Freisenbruch also tells a fascinating story of how the faces of these influential women have been refashioned over the millennia to tell often politically motivated stories about their reigns, in the process becoming models of femininity and female power. Illuminating the anxieties that persist even today about women in or near power and revealing the female archetypes that are a continuing legacy of the Roman Empire, Freisenbruch shows the surprising parallels of these iconic women and their public and private lives with those of our own first ladies who become part of the political agenda, as models of comportment or as targets for their husbands' opponents. Sure to transform our understanding of these first ladies, the influential women who witnessed one of the most gripping, significant eras of human history, Caesars' Wives is a significant new chronicle of an era that set the foundational story of Western Civilization and hung the mirror into which every era looks to find its own reflection.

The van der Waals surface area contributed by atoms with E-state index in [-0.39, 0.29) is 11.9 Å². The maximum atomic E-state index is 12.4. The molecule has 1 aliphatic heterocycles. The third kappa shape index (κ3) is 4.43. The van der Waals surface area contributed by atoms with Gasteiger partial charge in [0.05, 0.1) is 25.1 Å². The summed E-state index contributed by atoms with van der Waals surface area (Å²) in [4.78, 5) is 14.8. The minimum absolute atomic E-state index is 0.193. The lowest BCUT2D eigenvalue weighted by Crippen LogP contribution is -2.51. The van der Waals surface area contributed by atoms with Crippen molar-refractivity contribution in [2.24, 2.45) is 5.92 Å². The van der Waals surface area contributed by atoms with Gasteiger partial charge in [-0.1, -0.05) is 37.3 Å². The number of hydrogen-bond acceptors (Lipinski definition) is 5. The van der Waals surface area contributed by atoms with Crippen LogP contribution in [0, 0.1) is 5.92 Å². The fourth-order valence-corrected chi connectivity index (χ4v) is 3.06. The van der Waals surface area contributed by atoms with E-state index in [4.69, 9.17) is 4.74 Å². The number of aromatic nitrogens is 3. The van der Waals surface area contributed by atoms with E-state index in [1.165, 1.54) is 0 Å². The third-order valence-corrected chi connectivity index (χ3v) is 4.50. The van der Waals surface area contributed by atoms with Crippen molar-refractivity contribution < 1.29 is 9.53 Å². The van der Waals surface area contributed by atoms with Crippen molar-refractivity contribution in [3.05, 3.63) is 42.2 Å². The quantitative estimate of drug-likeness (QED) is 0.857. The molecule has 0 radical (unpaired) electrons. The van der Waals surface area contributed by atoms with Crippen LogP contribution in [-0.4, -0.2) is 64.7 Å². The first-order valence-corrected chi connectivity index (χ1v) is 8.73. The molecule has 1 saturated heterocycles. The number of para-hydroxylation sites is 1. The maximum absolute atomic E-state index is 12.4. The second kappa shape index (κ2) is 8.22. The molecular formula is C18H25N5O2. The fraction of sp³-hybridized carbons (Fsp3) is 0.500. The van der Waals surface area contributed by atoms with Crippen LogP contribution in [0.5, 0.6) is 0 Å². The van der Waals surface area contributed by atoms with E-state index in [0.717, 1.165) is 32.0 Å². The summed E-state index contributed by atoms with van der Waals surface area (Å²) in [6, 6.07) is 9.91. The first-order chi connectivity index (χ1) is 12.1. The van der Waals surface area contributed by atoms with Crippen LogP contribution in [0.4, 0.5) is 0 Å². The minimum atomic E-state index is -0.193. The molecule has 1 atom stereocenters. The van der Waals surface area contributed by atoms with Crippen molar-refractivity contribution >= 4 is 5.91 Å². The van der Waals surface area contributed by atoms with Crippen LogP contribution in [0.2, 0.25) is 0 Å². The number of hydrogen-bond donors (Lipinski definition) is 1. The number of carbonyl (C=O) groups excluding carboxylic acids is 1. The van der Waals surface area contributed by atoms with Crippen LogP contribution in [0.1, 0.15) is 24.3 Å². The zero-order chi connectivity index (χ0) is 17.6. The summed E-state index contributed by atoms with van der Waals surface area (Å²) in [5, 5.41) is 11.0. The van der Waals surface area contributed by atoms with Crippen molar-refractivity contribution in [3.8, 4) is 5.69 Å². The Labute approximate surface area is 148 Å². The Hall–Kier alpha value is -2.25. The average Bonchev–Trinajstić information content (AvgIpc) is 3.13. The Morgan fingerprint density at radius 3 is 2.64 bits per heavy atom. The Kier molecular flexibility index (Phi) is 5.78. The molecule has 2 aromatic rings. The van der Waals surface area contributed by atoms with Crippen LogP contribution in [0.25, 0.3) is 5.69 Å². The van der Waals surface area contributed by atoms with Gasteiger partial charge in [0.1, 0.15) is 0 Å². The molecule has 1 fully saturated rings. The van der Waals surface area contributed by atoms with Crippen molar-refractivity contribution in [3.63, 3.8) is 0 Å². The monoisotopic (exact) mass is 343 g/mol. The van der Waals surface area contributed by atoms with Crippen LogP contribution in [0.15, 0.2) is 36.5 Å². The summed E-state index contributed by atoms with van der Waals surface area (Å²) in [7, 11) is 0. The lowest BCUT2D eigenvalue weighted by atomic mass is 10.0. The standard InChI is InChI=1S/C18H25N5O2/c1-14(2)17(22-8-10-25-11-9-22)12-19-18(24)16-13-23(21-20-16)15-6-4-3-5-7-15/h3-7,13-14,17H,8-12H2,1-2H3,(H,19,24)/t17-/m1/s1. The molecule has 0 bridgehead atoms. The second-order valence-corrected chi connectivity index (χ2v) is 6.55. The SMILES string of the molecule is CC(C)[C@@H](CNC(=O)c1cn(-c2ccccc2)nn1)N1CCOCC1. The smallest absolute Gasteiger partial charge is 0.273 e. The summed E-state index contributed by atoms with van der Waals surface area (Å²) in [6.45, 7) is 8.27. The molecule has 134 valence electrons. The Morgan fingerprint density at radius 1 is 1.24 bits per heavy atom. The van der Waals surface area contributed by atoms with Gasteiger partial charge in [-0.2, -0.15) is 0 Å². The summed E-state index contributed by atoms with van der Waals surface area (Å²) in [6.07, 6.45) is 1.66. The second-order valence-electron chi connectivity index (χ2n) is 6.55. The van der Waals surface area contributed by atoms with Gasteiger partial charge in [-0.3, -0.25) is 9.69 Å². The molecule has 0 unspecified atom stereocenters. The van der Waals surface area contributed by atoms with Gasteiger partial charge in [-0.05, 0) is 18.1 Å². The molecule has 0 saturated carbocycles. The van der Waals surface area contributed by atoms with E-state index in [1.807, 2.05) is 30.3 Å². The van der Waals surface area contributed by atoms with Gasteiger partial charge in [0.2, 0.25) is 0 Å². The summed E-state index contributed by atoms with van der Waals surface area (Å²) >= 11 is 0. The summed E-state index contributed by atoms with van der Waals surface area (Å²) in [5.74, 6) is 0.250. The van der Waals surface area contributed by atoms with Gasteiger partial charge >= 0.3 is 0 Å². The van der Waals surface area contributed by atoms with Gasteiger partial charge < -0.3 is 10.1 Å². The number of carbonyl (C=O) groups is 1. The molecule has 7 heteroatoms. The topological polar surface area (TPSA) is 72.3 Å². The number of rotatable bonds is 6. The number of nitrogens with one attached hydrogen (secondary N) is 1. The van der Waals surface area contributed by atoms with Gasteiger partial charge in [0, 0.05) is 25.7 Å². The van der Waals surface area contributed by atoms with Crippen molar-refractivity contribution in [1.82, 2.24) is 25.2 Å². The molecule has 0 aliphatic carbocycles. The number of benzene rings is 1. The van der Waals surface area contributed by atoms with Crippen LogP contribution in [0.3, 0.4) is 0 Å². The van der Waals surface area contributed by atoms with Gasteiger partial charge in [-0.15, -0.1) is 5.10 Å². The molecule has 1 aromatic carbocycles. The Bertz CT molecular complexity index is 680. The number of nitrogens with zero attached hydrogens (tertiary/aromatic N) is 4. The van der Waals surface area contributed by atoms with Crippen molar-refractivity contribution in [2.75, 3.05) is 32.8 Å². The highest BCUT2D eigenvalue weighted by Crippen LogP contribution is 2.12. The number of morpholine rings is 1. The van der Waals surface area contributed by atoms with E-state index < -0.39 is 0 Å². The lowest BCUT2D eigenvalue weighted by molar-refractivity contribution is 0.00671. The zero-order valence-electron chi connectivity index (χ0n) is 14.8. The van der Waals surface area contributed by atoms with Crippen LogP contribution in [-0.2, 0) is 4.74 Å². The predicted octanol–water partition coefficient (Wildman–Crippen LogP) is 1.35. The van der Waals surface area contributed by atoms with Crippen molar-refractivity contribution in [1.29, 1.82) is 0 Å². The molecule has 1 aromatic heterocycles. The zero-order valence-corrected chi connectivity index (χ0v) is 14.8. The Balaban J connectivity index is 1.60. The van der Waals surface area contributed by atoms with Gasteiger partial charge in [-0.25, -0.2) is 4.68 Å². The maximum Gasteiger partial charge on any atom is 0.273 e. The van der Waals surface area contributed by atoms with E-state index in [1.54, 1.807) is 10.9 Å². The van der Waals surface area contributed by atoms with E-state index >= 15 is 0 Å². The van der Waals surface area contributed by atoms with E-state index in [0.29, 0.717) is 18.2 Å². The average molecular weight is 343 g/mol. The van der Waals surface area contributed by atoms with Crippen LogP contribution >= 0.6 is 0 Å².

My Review: The Roman Empire was one of the darkest and notorious eras in history. The emperors are known to be ruthless killers with an unquenchable lust for blood and gore. They are known for having gladiatorial games, persecuting Christians, and some are even known for burning down the city of Rome so that they can take the credit for "rebuilding" Rome. In Freisenbruch's novel, she recounts the Roman empire from the perspective of the lives of the Roman Empresses.

     The classical Roman sources written by men and are biased against women have stereotyped Roman women into two categories. The first stereotype is that of a good virtuous Roman wife, who is loyal to her husband, but when her husband or son died, she continues to mourn for her loved ones to the end of her life, never to get over her own grief. The second type of woman is a power-hungry schemer who carries poison and uses sex and murder as a means to attain their own ambition and power. In Freisenbruch's novel, these women who were considered masculine, (for instance being in the army frontlines of a battle and having power and influence over their husbands and sons) were seen as an offense to Roman men. Many were attacked and accused of crimes of sexuality just so they could be rid of. These accused women were sent into exile where were brutally beaten and died of starvation.